One of the reasons that reverse auctions have gotten a bad label in some quarters is because many companies have come to rely on them almost exclusively as their only negotiation tool. I can't tell you how rich I'd be if I had a buck for every time a procurement exec has told me "if we have three suppliers, my team is running an auction". But both this label and this approach do not do the power -- or the appropriateness -- of reverse auctions or online competitive negotiations justice.
Indeed, reverse auctions can generate huge, implementable savings when companies deploy them properly (but certainly not exclusively). That's why I like what a short piece over at Supply Chain Digest has to say. The article talks about how some organizations are "two stepping" the reverse auction model. As such, "In this approach, an on-line auction is still used, but not with the promise of contract award at the end of the process. Rather, some number of the lowest bidders is then engaged for a more formal negotiation process, where the buying organization can gain more information about cost and better assess the more complex attributes.”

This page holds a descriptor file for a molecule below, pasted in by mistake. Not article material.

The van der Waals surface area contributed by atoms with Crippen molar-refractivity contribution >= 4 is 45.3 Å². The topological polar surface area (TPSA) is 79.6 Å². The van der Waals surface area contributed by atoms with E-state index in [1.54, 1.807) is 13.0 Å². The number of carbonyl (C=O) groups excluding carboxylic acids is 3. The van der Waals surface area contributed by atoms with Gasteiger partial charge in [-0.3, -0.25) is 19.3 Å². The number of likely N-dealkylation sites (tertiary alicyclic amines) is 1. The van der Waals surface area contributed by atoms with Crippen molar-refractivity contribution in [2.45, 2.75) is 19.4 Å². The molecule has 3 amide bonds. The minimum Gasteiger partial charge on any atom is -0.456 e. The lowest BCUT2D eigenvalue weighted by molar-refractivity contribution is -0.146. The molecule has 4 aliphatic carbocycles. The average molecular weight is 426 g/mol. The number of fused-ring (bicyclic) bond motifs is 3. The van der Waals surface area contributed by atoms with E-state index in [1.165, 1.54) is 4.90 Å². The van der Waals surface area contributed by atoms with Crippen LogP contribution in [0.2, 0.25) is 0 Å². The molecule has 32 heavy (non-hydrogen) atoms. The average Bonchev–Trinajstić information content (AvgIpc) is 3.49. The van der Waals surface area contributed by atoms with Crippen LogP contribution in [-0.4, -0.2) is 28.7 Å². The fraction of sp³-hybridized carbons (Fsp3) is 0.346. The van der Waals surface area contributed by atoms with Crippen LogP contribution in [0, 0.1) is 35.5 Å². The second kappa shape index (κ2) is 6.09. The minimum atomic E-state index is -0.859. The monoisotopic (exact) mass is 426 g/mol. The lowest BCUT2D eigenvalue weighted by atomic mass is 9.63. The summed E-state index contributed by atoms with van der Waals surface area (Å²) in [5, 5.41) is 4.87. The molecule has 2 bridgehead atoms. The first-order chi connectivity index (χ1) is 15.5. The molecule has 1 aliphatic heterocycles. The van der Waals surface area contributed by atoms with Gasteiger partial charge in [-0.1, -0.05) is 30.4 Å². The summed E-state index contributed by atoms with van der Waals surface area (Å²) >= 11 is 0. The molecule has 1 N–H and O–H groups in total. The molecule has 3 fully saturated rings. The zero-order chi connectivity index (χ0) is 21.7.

I’ve known many companies -- and consultants -- to deploy this approach over the years. Now, a two-step process will never generate the level of savings that a reverse auction will when the lowest bidder will always be awarded the business -- as stated in the RFQ -- but I've personally been a part of teams which have used this approach to help yield significant savings in complex sourcing categories where a combination of competition and collaboration makes the most sense. Put another way, sometimes it's best to put away the solo hammer, because companies can often generate the best total cost savings by using both the carrot and the stick together.